HAZEL BURKE had been sticking thermometers into tuna fish salads, angling her flashlight into ice boxes and traipsing through meat freezers for the last 25 years. Before becoming a health inspector, she used to manage The Flagship restaurant, the only other job she's had. Burke says she's tired of seeing dirt, but probably won't retire for another five years. Friends of outspoken Burke tell her she has a lot of nerve wearing white suits to work. She's always getting grease splattered on her in the kitchens, and her cleaning bills are exorbitant.

Georgetown is Burke's current inspection area. The worst part of her job is the parking, she says. Burke eats at the Roy Rogers on Wisconsin Avenue often, because it's convenient. Though she saunters into restaurants with a hello for everyone, Burke says the nature of her position automatically creates defensiveness. "They [the restaurantuers] smile at you, but they really don't like you. But I like them. I'm just doing them a favor."

The restauranters interviewed agree with her, though, on the need for health inpsectors. "We definatley need them, otherwise things would get relaxed," said John Richardson, chef at Charlie's Georgetown.

Restauranteurs sometimes complain that their quarterly ratings can vary depending on who's doing the inspecting; each inspector has his or her own pet peeves, is stricter or more lenient than another. "If they're having a bad day, they tear you apart," said Sharrief Tate the chef at The Georgetown, a home for the elderly. "Sometimes they crawl under the tables, and sometimes they barley shine a flashlight. And a lot depends on the rapport you have with the inspector."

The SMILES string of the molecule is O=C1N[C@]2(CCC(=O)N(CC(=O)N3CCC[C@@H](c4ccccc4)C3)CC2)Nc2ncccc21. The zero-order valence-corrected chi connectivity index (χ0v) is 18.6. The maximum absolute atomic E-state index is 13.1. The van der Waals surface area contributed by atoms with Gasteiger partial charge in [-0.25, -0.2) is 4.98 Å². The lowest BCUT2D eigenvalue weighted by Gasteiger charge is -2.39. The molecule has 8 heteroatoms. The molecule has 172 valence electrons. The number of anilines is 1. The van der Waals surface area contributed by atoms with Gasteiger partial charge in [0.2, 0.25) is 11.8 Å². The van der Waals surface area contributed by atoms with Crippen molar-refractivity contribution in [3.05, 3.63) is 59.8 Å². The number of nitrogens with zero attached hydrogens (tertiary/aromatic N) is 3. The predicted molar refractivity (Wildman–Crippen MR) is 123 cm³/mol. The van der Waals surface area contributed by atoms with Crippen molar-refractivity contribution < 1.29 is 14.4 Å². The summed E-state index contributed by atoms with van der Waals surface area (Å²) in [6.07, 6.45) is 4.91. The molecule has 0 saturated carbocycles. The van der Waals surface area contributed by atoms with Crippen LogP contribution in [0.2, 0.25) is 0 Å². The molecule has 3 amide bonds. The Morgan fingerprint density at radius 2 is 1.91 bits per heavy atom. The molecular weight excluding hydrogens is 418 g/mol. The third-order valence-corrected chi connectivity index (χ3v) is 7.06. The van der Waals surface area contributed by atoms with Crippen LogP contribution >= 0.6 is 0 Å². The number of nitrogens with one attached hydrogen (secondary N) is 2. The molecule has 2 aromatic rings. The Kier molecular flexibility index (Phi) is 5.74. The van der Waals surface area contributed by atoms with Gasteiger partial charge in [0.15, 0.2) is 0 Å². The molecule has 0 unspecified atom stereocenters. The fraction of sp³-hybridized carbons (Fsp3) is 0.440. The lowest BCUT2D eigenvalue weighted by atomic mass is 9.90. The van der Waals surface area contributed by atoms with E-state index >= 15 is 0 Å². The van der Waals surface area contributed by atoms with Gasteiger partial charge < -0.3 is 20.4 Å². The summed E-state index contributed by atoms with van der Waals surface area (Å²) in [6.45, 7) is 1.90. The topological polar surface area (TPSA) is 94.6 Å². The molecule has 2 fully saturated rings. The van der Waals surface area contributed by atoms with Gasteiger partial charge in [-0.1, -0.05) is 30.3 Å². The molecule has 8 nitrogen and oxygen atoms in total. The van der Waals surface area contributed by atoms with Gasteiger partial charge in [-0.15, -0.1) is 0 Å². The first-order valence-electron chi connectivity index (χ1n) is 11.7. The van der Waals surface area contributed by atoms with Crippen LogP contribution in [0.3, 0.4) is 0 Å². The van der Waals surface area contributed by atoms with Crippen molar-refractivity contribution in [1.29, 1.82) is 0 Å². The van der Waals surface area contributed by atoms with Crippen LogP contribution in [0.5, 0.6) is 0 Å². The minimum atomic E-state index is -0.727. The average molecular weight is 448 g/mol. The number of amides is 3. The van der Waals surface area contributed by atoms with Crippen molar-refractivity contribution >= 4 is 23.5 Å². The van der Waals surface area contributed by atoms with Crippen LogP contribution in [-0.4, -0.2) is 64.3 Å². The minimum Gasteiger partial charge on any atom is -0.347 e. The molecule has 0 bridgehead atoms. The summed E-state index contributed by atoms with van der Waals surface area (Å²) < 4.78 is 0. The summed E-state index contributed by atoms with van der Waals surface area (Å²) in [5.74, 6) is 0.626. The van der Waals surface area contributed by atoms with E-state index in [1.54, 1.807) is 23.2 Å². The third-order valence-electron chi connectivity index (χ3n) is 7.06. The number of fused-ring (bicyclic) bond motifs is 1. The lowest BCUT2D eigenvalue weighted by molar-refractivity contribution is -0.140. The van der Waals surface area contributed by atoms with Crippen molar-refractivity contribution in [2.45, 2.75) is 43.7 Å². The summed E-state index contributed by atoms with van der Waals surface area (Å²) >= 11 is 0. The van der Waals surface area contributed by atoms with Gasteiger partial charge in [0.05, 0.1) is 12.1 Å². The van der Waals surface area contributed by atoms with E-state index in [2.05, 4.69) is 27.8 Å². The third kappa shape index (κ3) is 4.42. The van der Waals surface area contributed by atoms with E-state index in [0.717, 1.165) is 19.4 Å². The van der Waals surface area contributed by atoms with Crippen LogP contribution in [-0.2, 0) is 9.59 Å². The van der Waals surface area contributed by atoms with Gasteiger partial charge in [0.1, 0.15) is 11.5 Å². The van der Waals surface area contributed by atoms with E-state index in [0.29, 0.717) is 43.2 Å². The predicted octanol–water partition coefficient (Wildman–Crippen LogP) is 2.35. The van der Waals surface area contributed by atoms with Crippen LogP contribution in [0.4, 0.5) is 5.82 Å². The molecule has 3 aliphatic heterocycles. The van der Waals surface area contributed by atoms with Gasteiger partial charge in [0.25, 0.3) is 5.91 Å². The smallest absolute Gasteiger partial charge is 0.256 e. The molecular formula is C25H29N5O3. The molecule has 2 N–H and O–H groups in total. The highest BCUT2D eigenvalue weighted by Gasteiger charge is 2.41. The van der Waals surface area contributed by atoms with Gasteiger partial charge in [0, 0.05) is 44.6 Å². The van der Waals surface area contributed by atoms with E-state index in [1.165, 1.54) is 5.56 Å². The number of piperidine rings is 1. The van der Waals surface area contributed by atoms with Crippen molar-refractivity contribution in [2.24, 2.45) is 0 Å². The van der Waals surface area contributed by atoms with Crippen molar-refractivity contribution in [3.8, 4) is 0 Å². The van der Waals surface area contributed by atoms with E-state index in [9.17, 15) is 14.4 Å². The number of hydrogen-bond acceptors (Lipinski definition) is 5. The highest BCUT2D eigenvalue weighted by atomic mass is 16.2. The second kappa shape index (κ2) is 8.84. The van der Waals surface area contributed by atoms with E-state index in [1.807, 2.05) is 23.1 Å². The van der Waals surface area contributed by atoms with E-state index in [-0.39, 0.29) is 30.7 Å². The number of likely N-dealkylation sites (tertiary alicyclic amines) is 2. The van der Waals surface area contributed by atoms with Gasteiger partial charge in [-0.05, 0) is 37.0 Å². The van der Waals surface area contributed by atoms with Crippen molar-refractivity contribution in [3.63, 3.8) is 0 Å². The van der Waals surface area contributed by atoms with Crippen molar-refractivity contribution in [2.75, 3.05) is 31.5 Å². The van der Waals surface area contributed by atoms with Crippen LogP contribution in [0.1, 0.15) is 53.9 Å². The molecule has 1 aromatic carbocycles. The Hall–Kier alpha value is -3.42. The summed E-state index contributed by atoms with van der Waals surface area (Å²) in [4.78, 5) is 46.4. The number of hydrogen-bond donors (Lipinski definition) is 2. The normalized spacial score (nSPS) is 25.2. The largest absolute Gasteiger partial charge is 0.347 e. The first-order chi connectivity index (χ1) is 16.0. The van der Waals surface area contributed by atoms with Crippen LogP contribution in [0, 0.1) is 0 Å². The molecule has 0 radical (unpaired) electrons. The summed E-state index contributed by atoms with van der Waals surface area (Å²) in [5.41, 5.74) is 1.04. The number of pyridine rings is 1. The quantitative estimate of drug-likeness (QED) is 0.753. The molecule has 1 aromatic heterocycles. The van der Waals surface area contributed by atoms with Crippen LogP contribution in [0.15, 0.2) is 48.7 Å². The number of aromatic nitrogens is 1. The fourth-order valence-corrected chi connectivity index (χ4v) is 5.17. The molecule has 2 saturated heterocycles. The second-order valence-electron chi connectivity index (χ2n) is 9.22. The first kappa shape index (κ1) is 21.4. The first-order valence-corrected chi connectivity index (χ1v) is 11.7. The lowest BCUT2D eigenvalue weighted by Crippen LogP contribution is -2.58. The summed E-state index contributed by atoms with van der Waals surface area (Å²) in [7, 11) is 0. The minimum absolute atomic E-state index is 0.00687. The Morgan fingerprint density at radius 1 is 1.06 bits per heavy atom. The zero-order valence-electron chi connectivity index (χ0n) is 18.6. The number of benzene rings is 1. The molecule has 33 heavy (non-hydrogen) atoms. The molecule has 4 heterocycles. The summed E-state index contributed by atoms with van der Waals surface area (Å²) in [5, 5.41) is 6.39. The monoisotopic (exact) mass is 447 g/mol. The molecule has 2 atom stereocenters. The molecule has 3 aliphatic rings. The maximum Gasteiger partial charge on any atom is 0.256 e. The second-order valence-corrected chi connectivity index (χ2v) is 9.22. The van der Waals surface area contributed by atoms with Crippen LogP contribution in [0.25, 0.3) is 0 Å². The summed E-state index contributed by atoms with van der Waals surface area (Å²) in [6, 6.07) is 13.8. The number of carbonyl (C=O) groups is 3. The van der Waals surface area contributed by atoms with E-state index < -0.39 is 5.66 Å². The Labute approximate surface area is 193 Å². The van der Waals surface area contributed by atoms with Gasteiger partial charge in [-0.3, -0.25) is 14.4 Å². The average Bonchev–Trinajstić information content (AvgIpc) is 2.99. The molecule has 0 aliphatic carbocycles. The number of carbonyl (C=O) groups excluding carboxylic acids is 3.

Variance from one inspector to another in inevitable, according to Arnold Clark, deputy administrator of the health department, because "people are differnt; you can't get them to see things absolutley the same." To allow for differing points of view, inspectors are periodicaly switched to other zones.

There are 1,200 restaurants in D.C. -- each of which must be inspected four times a year -- and 13 inspectors to do the job. To help the health department keep things tidy, inspectors use a score sheet based on a scale of 0 to 100. Scoring 90 or above three times in a row gets a restaurant a "certificate of merit;" 85 to 100 is passing and 70 to 84 means reinspection. Below 70 is flunking and immediate suspension of a restaurant's license -- that means shutting down until they clean up. A single violation is enough to close a restaurant if the inspector and supervisor feel the violation clearly represnts a major health hazard. It takes the judgement of two people to close a restaurant and two to reopen it. When it is cleaned up and ready for reinspection, the restaurant notifies the health department.

In 1980, there were 102 closures (including food stores, restaurants, wholesale houses, etc.), 2,534 reinspection notices issued and 33 certificates of merit.

Inspector Burke said the most common violation she finds is improper food storage. "It really comes down to the restaurants having to stay on the backs of their help," she said. "They tell them to put the potatoes in storage and the help doesn't do it right."

It was a Monday morning in early March and the first stop was the McDonald's on 19th and K Streets. The manager didn't allow this reporter to enter the kitchen with the inspector. Store policy -- for safety reasons -- allows no guests in with the health inpsector.

"If a restaurant doesn't allow me in, I leave, although I'm legally allowed in," said Castillo, a former dietician. It doesn't happen often, Castillo said, but when it does, she calls her supervisor, Grover Tate, and he calls the restaurant. "The job doesn't pay enough to take risks," she said, recalling how an inspector was once chased out by a restauranter's dog.

Next stop was Goldberg's Deli on K St. "This hot water doesn't work," she said to the manager as he watched her poke around the kitchen. She used a dim flashlight to scan the innards of a large, empty soup kettle, and worked her way to the ovens and grill, searching for grease and rust.